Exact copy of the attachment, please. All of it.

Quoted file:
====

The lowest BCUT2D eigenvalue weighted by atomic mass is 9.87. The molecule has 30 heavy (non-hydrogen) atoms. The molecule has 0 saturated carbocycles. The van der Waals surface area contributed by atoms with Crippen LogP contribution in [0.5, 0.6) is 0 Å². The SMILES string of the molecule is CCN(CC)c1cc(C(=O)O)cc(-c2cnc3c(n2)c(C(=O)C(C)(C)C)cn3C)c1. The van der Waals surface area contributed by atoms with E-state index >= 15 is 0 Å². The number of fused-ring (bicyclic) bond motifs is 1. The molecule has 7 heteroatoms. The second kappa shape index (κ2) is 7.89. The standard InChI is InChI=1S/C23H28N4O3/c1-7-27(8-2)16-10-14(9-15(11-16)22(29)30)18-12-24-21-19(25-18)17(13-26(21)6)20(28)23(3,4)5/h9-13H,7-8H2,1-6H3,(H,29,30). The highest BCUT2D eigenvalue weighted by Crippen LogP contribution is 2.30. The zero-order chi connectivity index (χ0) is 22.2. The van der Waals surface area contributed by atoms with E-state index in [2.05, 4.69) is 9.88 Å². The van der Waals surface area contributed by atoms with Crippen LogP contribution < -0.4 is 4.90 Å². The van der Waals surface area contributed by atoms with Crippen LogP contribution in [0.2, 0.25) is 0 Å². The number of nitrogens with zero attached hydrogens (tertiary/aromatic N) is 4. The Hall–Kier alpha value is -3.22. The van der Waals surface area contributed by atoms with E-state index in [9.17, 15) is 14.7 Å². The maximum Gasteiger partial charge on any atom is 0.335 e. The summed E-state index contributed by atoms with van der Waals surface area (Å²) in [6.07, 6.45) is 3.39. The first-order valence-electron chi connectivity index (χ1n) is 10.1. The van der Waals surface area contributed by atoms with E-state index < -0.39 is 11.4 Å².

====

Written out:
The lowest BCUT2D eigenvalue weighted by atomic mass is 9.87. The molecule has 30 heavy (non-hydrogen) atoms. The molecule has 0 saturated carbocycles. The van der Waals surface area contributed by atoms with Crippen LogP contribution in [0.5, 0.6) is 0 Å². The SMILES string of the molecule is CCN(CC)c1cc(C(=O)O)cc(-c2cnc3c(n2)c(C(=O)C(C)(C)C)cn3C)c1. The van der Waals surface area contributed by atoms with E-state index >= 15 is 0 Å². The number of fused-ring (bicyclic) bond motifs is 1. The molecule has 7 heteroatoms. The second kappa shape index (κ2) is 7.89. The standard InChI is InChI=1S/C23H28N4O3/c1-7-27(8-2)16-10-14(9-15(11-16)22(29)30)18-12-24-21-19(25-18)17(13-26(21)6)20(28)23(3,4)5/h9-13H,7-8H2,1-6H3,(H,29,30). The highest BCUT2D eigenvalue weighted by Crippen LogP contribution is 2.30. The zero-order chi connectivity index (χ0) is 22.2. The van der Waals surface area contributed by atoms with E-state index in [2.05, 4.69) is 9.88 Å². The van der Waals surface area contributed by atoms with Crippen LogP contribution < -0.4 is 4.90 Å². The van der Waals surface area contributed by atoms with Crippen LogP contribution in [0.2, 0.25) is 0 Å². The number of nitrogens with zero attached hydrogens (tertiary/aromatic N) is 4. The Hall–Kier alpha value is -3.22. The van der Waals surface area contributed by atoms with E-state index in [9.17, 15) is 14.7 Å². The maximum Gasteiger partial charge on any atom is 0.335 e. The summed E-state index contributed by atoms with van der Waals surface area (Å²) in [6.07, 6.45) is 3.39. The first-order valence-electron chi connectivity index (χ1n) is 10.1. The van der Waals surface area contributed by atoms with E-state index < -0.39 is 11.4 Å².